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Divers Institute Attracts Layed Off Workers

Sam Eaton

As the nation’s economy continues to falter, those in the business of job retraining are busier than ever. Layed-off workers looking for career changes are dramatically boosting enrollment at technical colleges and vocational schools. This is especially apparent in Washington state, which now leads the nation in unemployment. KUOW’s Sam Eaton spent a day at the “Divers Institute of Technology” in Seattle, which has seen its enrollment double since April. And with offshore oil exploration booming, the school can’t graduate students fast enough to meet the demand for jobs.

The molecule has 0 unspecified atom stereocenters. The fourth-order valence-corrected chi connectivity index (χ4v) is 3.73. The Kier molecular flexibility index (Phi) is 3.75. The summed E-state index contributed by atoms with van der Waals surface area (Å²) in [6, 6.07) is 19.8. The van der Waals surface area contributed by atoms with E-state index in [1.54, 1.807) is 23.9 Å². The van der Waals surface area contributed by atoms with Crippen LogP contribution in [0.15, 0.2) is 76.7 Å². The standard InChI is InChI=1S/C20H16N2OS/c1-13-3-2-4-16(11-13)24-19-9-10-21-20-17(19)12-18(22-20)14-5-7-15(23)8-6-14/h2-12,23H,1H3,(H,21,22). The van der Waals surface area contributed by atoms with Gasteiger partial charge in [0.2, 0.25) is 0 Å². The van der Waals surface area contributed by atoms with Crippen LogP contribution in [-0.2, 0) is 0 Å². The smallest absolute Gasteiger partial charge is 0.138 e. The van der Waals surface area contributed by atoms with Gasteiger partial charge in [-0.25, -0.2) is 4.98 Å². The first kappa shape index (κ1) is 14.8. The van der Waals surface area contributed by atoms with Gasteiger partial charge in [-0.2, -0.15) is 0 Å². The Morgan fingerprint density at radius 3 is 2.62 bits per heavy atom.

(Clanking of equipment) EVERY MORNING AT EIGHT O’CLOCK STUDENTS FROM THE “DIVERS INSTITUTE OF TECHNOLOGY” FILE ONTO BARGES, CHECK THEIR GEAR AND SUIT UP FOR THE DAY’S FIRST DIVE. FORMER SAWMILL WORKER, TOM MAKI, CAN’T KEEP FROM SMILING UNDER HIS DRENCHED RAINCOAT. HE SAYS HE’LL TAKE THIS OVER PUNCHING THE TIME CLOCK ANY DAY. This is way more exciting than the mill, the mill was mundane and boring, the same routine day in day out, I mean with this you get job variety, I mean you can be offshore working out in the oil fields and you’ll be out on the beach. THESE STUDENTS HAVE ENROLLED IN A SEVEN-MONTH COMMERCIAL DIVING COURSE THAT TRAINS THEM TO WORK ON OFFSHORE OILRIGS AND SALVAGE CREWS. MOST, LIKE MAKI, ARE TRAINING FOR SECOND CAREERS. THEY’RE LAYED-OFF CARPENTERS, LANDSCAPERS, BOEING EMPLOYEES. COMMERCIAL DIVING JOBS GENERALLY PAY WELL. THAT PROSPECT AND A LOVE OF SWIMMING LURED TOM CARVER TO SIGN UP AFTER HE LOST HIS CONSTRUCTION JOB. Money, hell yeah, money. That basically it. There’s a guy here last week came in from a company, he had graduated about three months ago and he’s heavy into it already, he’s making some big money. THE CLASSES ARE SCATTERED OVER THE INSTITUTE’S NETWORK OF SHEDS AND BARGES ON AN IDUSTRIAL SECTION OF THE LAKE WASHINGTON SHIP CANAL. (Wilson yelling at students… nat sound of room) IN ONE CORNER, INSTRUCTOR WILLIE WILSON, A STOCKY, EX-NAVY DIVER, IS TEACHING A GROUP OF STUDENTS HOW TO USE UNDERWATER BLOWTORCHES. WILSON CAME OUT OF RETIREMENT TO HELP THE SCHOOL ACCOMODATE ITS SWELLING ENROLLMENT. RIGHT NOW, HE SAYS THE INSTITUTE CAN’T GRADUATE STUDENTS FAST ENOUGH TO MEET THE DEMAND FOR DIVERS. The oil industry right now, they got a lot more exploration going on, they’re doing a lot more pumping, and they need inspection work. It’s just one of them things, feast today famine tomorrow. DESPITE THE AVAILABILITY OF WORK, WILSON TRIES TO TEMPER HIS STUDENTS’ ASSUMPTIONS THAT DIVING WILL LEAD THEM TO QUICK RICHES. He’s not going out there and making 50-60 thousand dollars his first year. But they can make 35-40 thousand dollars a year which most of them never made in their life. THAT’S IF THEY’RE COMING FROM LOW-PAYING, BLUE-COLLAR JOBS. BUT THERE ARE THE OCCASIONAL EXCEPTIONS. Name’s Dave Russell, I’m 49 and I’ve been a physicist for about 20 years and a gap in funding occurred and rather than sitting around waiting for more money to come in I thought I’d take advantage of this gap and do something more or less outrageous. RUSSELL IS 20 YEARS OLDER THAN MOST OF HIS CLASSMATES. LIKE THEM HE ENJOYS THE IDEA THAT WORK CAN ALSO BE AN ADVENTURE. HIS CLASSMATE, RICK JOHNSON, SAYS THAT’S THE MAIN REASON HE ENROLLED. HE FELT HE WAS WASTING HIS LIFE WORKING AS A FILING CLERK FOR A MEDICAL CLAIMS OFFICE. I was at the peak of my career after ten years and I figured it’s time to move on. I couldn’t sit behind a desk the rest of my life. I started getting the itch to get back out and work, do more physical work, and this was it. AFTER HE GRADUATES JOHNSON PLANS ON HEADING DOWN TO THE GULF COAST TO AN OILRIG JOB. HE WANTS TO STAY WITH THAT CAREER LONG ENOUGH TO RETIRE AND ACHIEVE HIS ULTIMATE GOAL… OWNING A CABIN IN THE MOUNTAINS. SAM EATON, KUOW, 94.9 PUBLIC RADIO.